Vision ~ Mission ~ Values

Vision:The Raw Carrot Soup Enterprise, an outreach ministry of Paris Presbyterian Church, seeks to fulfill the biblical mandate to “act justly, love mercy, and walk humbly with your God” (Micah 6:8). Our vision is for people in all communities in Canada to be meaningfully employed and able to meet their basic needs.

Mission:As a not-for profit social enterprise, The Raw Carrot addresses underlying causes of poverty and marginalization through supportive employment. We believe that a Hand Up is way more awesome than a hand-out!


  • We respect and value each individual as unique and made in God’s image
  • We strive to create an environment where people can thrive
  • We value creativity & innovation as an expression of each person’s gifts and talents
  • We seek out justice in communities by actively working to securing equality for all
  • We believe in collaboration & partnerships that enable us to achieve more by working together



Our Methodology & Framework

The Raw Carrot Soup Enterprise model is grounded within a sustainable livelihoods approach that takes a comprehensive view of an individual’s circumstances to understand the complexity of poverty and marginalization. (The sustainable livelihoods framework. (Source: DFID, 2002).

“A Livelihood comprises the capabilities, assets (stores, resources, claims, and access) and activities required for a means of living: a livelihood is sustainable which can cope with and recover from stress and shocks, maintain or enhance its capabilities and assets, and provide sustainable livelihood opportunities for the next generation; and which contributes net benefits to other livelihoods at the local and global levels in the short and long term” (Chambers and Conway, 1991, p.6).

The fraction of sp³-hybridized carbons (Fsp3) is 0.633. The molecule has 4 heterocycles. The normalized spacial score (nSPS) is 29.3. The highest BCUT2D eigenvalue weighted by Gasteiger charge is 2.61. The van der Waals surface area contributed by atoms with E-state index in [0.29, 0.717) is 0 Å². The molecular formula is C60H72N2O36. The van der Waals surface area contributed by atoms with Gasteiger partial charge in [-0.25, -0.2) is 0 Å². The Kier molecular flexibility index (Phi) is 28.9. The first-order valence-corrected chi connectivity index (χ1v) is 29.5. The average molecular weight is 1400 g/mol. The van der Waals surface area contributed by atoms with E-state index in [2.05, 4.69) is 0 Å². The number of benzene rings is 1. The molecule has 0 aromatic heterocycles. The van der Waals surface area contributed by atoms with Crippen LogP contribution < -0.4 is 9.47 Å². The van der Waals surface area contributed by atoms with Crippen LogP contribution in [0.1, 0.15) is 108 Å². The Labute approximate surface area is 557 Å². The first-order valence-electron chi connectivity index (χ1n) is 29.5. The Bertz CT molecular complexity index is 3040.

This framework identifies 5 broad ‘asset areas’ that are interconnected factors to consider in working with individuals who have faced poverty and vulnerability.  Livelihood Security is achieved through:

  1. Human assets: skills, knowledge, education and leadership
  2. Social assets: social connections, networks and contacts
  3. Physical assets: housing, food and necessities
  4. Financial assets: earning, money and financial security
  5. Natural: self-confidence and self-esteem

While the sustainable livelihoods perspective is the framework for our understanding of people’s circumstances and their barriers to the traditional workforce, our specific focus is on 2 areas:

  • Employment / employability and skills training (financial assets)
  • Social inclusion (social assets)

We believe that as participation in employment becomes more stable, people with move towards greater social inclusion, dignity, purpose, and increased economic and personal empowerment.